2.2. Wild versus Domesticated Turkey

2.2.1. Control Birds

Comparison of the transcriptomes of EW and DT birds in the control groups found 679 DEGs (FDR p-value < 0.05, log2FC = −7.882 to 6.715, Table 1 and Table S3), with 67 having |log2FC| > 2.0 (Figure 6, Table S6). Of the 67 genes, 13 were shared in common in the EW versus DT AFB1 comparisons (Figure 6). The shared loci included 7 genes up regulated in EW birds; (CAMK4 [calcium/calmodulin-dependent protein kinase IV], LOC100548321 [Pendrin], NEFM [neurofilament, medium polypeptide], LOC104914065 [pendrin-like] LINGO2 [leucine rich repeat and Ig domain containing 2], LOC100538933 [probable ATP-dependent RNA helicase DDX60] and the uncharacterized LOC100549340 [ncRNA]). This differential expression may have implications for both epithelial function and inflammatory response. For example, as an anion exchange protein, Pendrin may function to regulate active chloride transport across epithelial membranes as a chloride-formate exchanger [31]. CAMK4 is implicated in transcriptional regulation in immune and inflammatory responses [32] and DDX60 is thought to positively regulate DDX58/RIG-I- and IFIH1/MDA5-dependent type I interferon and interferon inducible gene expression [33].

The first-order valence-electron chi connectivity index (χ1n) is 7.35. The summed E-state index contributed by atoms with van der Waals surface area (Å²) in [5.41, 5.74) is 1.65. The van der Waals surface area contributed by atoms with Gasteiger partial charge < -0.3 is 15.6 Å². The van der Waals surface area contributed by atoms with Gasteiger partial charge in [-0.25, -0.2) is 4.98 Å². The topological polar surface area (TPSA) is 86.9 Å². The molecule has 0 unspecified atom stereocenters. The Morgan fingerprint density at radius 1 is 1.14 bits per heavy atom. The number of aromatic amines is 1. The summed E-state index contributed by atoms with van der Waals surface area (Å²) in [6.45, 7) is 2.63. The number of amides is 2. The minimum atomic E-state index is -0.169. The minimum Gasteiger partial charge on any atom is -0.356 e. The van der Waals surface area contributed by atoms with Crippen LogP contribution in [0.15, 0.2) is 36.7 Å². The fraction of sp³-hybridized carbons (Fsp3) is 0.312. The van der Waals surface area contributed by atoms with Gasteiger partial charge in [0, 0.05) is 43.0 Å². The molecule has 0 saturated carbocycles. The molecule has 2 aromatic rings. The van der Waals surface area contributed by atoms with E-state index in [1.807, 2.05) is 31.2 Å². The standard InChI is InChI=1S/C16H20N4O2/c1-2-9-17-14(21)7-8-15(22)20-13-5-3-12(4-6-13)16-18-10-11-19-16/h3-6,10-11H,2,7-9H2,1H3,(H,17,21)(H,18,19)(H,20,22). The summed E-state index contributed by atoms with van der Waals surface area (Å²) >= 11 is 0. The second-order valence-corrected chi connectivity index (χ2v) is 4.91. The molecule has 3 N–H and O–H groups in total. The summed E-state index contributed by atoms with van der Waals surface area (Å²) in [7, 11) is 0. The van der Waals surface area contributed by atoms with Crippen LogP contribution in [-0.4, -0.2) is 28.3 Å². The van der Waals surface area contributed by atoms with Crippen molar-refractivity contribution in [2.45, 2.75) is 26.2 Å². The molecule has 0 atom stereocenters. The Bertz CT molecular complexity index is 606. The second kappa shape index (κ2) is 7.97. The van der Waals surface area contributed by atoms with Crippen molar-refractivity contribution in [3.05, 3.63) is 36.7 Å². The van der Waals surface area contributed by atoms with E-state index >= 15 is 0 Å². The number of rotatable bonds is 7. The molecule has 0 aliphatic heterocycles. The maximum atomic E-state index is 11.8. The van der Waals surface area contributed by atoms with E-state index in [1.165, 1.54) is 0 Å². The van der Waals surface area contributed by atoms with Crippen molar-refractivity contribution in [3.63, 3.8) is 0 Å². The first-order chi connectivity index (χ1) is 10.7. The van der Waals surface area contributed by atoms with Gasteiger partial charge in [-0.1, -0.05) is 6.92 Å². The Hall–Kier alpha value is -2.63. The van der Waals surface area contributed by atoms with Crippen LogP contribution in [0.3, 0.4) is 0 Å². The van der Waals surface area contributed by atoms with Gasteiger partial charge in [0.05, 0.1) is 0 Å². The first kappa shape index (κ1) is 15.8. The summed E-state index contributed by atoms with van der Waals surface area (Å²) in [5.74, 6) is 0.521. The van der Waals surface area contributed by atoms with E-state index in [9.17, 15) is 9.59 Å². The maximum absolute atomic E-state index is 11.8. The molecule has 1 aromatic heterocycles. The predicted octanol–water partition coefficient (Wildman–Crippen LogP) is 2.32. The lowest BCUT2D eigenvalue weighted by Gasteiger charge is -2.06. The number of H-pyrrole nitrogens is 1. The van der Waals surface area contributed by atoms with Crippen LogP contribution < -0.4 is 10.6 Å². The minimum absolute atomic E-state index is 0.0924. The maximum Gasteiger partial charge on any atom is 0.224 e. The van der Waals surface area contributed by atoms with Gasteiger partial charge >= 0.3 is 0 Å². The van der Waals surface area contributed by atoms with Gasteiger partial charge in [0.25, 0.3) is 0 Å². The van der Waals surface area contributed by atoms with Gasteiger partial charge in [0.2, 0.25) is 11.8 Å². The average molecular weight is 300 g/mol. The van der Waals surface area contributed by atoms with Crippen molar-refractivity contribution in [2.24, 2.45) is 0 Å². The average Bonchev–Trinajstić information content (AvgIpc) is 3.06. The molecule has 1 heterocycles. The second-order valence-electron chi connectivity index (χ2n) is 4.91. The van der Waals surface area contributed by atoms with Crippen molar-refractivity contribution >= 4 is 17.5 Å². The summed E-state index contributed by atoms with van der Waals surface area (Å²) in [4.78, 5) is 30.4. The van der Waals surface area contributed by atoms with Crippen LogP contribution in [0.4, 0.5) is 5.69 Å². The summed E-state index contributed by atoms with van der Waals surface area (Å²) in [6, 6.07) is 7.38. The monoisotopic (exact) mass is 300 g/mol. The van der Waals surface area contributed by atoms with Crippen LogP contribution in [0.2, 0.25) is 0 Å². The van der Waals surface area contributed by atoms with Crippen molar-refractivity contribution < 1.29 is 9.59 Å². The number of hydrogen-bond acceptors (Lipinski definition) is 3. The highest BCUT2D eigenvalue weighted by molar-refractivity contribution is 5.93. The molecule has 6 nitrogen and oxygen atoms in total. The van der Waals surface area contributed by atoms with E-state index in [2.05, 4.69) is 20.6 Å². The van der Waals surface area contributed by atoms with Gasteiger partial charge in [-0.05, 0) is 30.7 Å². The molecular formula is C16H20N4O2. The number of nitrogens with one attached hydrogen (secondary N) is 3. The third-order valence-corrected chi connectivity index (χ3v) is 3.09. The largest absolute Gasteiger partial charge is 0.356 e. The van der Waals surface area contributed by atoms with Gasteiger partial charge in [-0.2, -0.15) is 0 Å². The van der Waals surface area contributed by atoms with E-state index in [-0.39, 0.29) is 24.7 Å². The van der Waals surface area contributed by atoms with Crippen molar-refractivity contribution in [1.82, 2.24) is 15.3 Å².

Down regulated genes among the 13 shared DE loci in the EW/DT comparison included LOC100540418 (BPI fold-containing family C protein-like [BPIFC]), LOC104915630 (3 beta-hydroxysteroid dehydrogenase/Delta 5-->4-isomerase-like [HSD3B1]), LOC104917314 (14-3-3 protein gamma-B) and 3 uncharacterized ncRNA loci. Two of these genes have direct implication in gut homeostasis. BPIFC is a lipid transfer/lipopolysaccharide binding protein that may help provide defense against microorganisms [34]. In humans, HSD3B1 is an important gene in the biosynthesis of hormonal steroids as it catalyzes oxidative conversion of delta-5-3-beta-hydroxysteroid precursors. Altered expression of hormones in the gut may directly influence gene expression in the gut microbiota [35].